We are at the beginning of 2021 and it seems this year will bring new protocol adoptions. I wrote about HTTP/2 in 2015 and I think it’s getting old because I wrote about Moving the Web from TCP to UDP a year later and this will be the new standard for the next years. There are still lots of websites with HTTP/1.1 and nearly 50% of websites run with HTTP/2. However, the third version is already an Internet Draft and has multiple improvements and new features. HTTP/3 is already supported by some browsers, appliances and web servers.

Percentages of websites using various site elements

HTTP/3 run over QUIC, which is a new transport protocol developed by Google. This new protocol can address some of the known shortcomings of doing HTTP/2 over TCP and TLS. For instance, one of the shortcomings is the TCP head of line blocking because HTTP/2 is done over TCP and typical browsers do tens or hundreds of parallel transfers over a single TCP connection, as a result, if a single packet is lost or dropped in the network, the entire TCP connection is brought to a halt while the lost packet is re-transmitted. HTTP/3 can avoid the block with independent streams using QUIC over UDP.

High-level overview of HTTP transport stacks

QUIC is on top of UDP and it also then uses UDP port numbers to identify specific network services. However, all known QUIC implementations are currently in user-space instead of kernel-space because it allows more rapid evolution. Therefore, QUIC uses UDP ports above 1024. In addition, parallel streams can transfer data simultaneously over a single connection without affecting the other streams. Actually, there are lots of more features such as fast handshakes or TLS 1.3, which are really important.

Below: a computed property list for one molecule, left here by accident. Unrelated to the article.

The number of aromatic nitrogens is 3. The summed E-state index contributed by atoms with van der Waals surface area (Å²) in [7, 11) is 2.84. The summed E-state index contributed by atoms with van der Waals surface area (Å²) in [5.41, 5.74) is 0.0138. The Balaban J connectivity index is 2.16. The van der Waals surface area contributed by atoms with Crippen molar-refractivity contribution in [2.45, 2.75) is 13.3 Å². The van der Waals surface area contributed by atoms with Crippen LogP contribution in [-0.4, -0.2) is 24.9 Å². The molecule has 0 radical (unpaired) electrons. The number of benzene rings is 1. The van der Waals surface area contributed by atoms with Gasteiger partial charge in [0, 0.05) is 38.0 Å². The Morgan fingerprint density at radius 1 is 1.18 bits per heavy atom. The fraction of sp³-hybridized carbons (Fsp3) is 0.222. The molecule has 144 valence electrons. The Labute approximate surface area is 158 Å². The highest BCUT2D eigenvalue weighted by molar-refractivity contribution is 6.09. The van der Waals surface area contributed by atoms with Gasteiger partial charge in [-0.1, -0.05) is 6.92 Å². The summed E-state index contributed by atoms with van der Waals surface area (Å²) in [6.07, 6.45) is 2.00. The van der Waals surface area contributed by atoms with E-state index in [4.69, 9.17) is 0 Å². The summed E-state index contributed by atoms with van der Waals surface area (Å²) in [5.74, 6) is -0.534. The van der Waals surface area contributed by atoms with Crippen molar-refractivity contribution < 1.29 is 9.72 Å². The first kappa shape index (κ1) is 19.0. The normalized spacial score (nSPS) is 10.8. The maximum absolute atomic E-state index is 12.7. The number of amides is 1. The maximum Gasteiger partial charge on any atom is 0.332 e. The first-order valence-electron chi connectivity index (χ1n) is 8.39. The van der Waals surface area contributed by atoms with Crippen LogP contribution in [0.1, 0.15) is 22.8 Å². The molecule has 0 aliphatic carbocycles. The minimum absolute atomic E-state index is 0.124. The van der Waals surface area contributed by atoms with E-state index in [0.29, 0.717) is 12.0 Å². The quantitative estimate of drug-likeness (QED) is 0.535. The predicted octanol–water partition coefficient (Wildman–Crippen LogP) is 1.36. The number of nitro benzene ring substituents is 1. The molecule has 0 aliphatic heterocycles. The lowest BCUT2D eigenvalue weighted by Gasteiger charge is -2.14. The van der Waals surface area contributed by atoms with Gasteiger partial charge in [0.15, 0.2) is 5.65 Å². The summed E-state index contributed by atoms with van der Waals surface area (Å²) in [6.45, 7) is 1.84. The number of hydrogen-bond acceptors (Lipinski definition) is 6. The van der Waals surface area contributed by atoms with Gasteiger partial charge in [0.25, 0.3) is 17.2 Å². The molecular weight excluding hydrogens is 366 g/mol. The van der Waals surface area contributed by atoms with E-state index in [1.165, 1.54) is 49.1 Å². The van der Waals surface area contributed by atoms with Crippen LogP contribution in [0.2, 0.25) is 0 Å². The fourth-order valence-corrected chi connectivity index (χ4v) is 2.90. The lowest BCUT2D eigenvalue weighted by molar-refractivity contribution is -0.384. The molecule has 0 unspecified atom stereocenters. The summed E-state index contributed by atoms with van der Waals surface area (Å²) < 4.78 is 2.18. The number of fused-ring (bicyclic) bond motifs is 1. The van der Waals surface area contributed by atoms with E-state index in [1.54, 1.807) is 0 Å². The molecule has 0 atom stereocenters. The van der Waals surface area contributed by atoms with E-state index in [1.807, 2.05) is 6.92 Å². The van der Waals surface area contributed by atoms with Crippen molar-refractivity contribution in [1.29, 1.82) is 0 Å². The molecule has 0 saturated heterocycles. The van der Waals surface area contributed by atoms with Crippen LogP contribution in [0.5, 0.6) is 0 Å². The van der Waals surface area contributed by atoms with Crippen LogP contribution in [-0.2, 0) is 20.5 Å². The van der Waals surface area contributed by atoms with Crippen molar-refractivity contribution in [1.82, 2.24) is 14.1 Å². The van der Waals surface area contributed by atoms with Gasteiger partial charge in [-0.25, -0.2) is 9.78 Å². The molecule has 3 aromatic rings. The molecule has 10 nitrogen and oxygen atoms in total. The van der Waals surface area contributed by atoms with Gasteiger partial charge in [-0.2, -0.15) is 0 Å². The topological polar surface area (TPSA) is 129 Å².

Fast handshakes

The QUIC transport protocol works really simple. Firstly, QUIC set up a connection which is a single conversation between two QUIC endpoints. Connection ID are used to identify the connection, which can thus migrate between IP addresses and network interfaces in ways TCP never could. Secondly, connections start a secure layer with TLS 1.3, which is mandatory. There is no way to avoid using TLS. Finally, QUIC uses streams to send data over the connection. 

HTTP Request over QUIC (with 0-RTT)

HTTP/3 is the first protocol to transport over QUIC. It’s like HTTP/1.1 and HTTP/2 because it has requests, responses, headers, body, cookies, etc. However, there are also changes. For instances, the alternate service (Alt-svc:) header is used to tell clients that web server supports and wants to start connections using HTTP/3. There are a lot of changes. Another interesting change is HTTP/3 has much faster handshakes, thanks to QUIC, than HTTP/1.1 or even HTTP/2 with TCP + TLS.

Alternate service header

To sum up, HTTP/3 is still an Internet Draft and HTTP/2 is increasingly deployed in lots of web services. HTTP/3 is on top of QUIC, which has lots of new features and improvements. I think, we will see HTTP/3 running in main web servers soon such as Facebook, Amazon, Netflix and Google. In fact, they are already thinking in the new version QUICv2.

Have you already deployed HTTP/2? Are you thinking in the new version HTTP/3? Bye my friends!